Although not specifically focused on blogs, if you can follow these recommendations as you develop your product based blog around your product, then you will create something which will foster the idea of ownership and community. This in turn will develop a buzz around your product and, as the title of the book says, create product evangelists who will be out there promoting your product at any opportunity.

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    It seems to me that, while most businesses could benefit from using a Business Blog as part of their marketing and business development activities, there are some types of companies which would find them particularly beneficial.

    Companies which need to present a human face to their activities: some professional services organisations have been known to suffer from a bland image. Using a blog, you can break down some of these preconceptions and reveal some of the personalities carrying out the work which will help to engender greater trust in what is a customer focused environment.

    Companies which rely on their specialist knowledge to attract clients: consistently demonstrating expertise in a chosen field can quickly help to build a positive reputation and encourage potential clients to gravitate towards you. Client case studies go part of the way, but displaying both your general and specialised knowledge over a period of time in a Business blog helps more than a sanitised case study can ever do. Think of it as multiple case studies on steroids if you like. This is particularly relevant for independent consultants and specialist consultancies.

    Companies which have progressed beyond the hard sell approach: direct advertising and the hard sell has become less and less successful as an approach. However, an educational marketing approach, where you provide potential clients with information on which to make their own informed decision on their purchase, has gone from strength to strength.

    Companies wanting to become more of a partner than a supplier: as you engage potential clients through your Business Blog, you develop trust and a relationship which can position you as a partner rather than a simple supplier. People prefer to work with and buy from people and companies that they trust and a blog will help to achieve this.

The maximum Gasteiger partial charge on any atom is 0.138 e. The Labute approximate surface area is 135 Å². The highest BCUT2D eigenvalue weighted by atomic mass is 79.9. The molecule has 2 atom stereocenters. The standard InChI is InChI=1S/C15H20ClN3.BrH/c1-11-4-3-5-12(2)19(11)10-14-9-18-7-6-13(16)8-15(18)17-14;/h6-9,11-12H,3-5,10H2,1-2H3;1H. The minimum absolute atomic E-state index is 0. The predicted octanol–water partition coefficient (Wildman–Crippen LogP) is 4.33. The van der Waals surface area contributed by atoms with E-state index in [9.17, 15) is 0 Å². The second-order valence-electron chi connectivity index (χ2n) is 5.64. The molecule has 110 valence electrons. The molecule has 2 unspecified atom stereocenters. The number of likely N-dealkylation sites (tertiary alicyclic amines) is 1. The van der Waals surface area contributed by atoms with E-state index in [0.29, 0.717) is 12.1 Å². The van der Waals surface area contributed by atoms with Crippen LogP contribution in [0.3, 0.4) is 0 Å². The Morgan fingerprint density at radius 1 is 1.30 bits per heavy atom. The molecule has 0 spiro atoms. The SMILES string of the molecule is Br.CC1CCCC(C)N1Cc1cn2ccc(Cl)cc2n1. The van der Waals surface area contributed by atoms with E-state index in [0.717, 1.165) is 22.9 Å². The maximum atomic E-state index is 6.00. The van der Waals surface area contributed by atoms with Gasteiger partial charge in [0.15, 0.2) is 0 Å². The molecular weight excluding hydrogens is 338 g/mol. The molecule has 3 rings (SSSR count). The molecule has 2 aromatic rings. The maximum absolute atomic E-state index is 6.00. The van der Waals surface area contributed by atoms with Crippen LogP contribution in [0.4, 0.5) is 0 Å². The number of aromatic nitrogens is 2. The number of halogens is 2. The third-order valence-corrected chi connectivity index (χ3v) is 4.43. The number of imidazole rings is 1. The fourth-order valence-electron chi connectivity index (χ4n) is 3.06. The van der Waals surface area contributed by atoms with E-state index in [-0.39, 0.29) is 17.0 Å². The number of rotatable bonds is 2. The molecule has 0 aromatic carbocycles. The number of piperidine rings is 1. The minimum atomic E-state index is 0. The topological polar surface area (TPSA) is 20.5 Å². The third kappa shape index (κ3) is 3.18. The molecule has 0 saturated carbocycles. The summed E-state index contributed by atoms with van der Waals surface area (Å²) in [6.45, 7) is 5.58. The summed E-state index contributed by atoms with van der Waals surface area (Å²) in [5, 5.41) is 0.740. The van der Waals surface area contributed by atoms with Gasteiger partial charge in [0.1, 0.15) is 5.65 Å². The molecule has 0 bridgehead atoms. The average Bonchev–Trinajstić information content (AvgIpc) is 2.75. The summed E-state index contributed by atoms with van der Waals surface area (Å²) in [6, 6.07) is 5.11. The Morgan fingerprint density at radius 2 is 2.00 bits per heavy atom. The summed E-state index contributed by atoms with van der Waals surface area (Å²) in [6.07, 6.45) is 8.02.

Companies wishing to be THE information resource for their market niche: most of the information that your prospective clients are looking for is available on the web, it is just a case of finding it. So rather than let potential clients find it on a competitors site, provide it yourself or provide links to it on your Blog. You will become the preferred place to go for this type of information and so attract anyone interested in your niche to your blog. This is turn provides you with the ideal opportunity to open a dialogue with them.

    Companies organising conferences, seminars and exhibitions: blogs are the ideal focal point for collating and distributing information to attendees pre-Conference and for gathering feedback from them during and after the Event. You can update the conference details and add new information yourself, and you automatically develop a powerful online Search Engine marketing tool as well.

    Companies looking to develop a network or community around themselves: as a networking tool, a business blog can help in many different ways but one of its most powerful is when it allows the creation of a network of like minded people interested in a particular area. It is particularly positive for the company setting this up and running it because they find themselves at the centre of this network and therefore in a high profile position.

    Companies developing new products or services: customer feedback and input is essential in the product development process. By taking the step to allow this feedback to take place on a Blog, you are allowing discussions and generating ideas which can be invaluable to the process. Added to this, you have a group of people who have contributed to the product and so are likely to be its strongest evangelists and advocates.